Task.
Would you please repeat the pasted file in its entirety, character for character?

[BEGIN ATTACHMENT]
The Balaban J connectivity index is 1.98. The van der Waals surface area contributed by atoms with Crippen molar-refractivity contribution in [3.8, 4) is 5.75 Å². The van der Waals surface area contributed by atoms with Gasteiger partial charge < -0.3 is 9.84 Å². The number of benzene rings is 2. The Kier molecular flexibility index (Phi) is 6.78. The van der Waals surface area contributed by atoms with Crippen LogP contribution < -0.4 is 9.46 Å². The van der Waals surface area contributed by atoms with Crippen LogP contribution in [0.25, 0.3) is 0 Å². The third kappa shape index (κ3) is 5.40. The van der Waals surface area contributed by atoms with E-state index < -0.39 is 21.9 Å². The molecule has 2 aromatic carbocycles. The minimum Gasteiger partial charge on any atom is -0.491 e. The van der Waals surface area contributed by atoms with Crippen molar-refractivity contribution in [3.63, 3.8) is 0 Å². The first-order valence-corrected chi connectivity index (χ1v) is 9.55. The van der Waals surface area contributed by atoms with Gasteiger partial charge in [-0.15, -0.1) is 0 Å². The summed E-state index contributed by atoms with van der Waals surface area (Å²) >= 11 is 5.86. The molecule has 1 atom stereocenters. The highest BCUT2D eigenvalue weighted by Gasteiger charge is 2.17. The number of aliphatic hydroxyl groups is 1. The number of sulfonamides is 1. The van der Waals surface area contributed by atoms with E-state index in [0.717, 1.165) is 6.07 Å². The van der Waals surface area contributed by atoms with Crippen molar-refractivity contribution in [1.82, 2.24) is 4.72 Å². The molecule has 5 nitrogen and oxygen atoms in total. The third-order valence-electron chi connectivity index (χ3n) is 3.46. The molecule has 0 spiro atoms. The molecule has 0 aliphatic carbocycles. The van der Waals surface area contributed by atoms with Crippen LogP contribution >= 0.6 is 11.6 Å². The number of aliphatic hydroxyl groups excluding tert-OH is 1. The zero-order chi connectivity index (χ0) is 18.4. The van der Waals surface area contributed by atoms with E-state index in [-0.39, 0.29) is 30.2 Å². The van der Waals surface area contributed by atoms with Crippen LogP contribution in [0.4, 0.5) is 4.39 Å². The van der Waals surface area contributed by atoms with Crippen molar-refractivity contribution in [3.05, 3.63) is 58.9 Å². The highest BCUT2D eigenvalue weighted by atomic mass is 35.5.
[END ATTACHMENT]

The Balaban J connectivity index is 1.98. The van der Waals surface area contributed by atoms with Crippen molar-refractivity contribution in [3.8, 4) is 5.75 Å². The van der Waals surface area contributed by atoms with Gasteiger partial charge < -0.3 is 9.84 Å². The number of benzene rings is 2. The Kier molecular flexibility index (Phi) is 6.78. The van der Waals surface area contributed by atoms with Crippen LogP contribution < -0.4 is 9.46 Å². The van der Waals surface area contributed by atoms with Crippen LogP contribution in [0.25, 0.3) is 0 Å². The third kappa shape index (κ3) is 5.40. The van der Waals surface area contributed by atoms with E-state index < -0.39 is 21.9 Å². The molecule has 2 aromatic carbocycles. The minimum Gasteiger partial charge on any atom is -0.491 e. The van der Waals surface area contributed by atoms with Crippen molar-refractivity contribution in [3.63, 3.8) is 0 Å². The first-order valence-corrected chi connectivity index (χ1v) is 9.55. The van der Waals surface area contributed by atoms with Gasteiger partial charge in [-0.15, -0.1) is 0 Å². The summed E-state index contributed by atoms with van der Waals surface area (Å²) >= 11 is 5.86. The molecule has 1 atom stereocenters. The highest BCUT2D eigenvalue weighted by Gasteiger charge is 2.17. The number of aliphatic hydroxyl groups is 1. The number of sulfonamides is 1. The van der Waals surface area contributed by atoms with E-state index in [0.717, 1.165) is 6.07 Å². The van der Waals surface area contributed by atoms with Crippen molar-refractivity contribution in [1.82, 2.24) is 4.72 Å². The molecule has 5 nitrogen and oxygen atoms in total. The third-order valence-electron chi connectivity index (χ3n) is 3.46. The molecule has 0 spiro atoms. The molecule has 0 aliphatic carbocycles. The van der Waals surface area contributed by atoms with Crippen LogP contribution >= 0.6 is 11.6 Å². The number of aliphatic hydroxyl groups excluding tert-OH is 1. The zero-order chi connectivity index (χ0) is 18.4. The van der Waals surface area contributed by atoms with E-state index in [-0.39, 0.29) is 30.2 Å². The van der Waals surface area contributed by atoms with Crippen LogP contribution in [0.4, 0.5) is 4.39 Å². The van der Waals surface area contributed by atoms with Crippen molar-refractivity contribution in [3.05, 3.63) is 58.9 Å². The highest BCUT2D eigenvalue weighted by atomic mass is 35.5.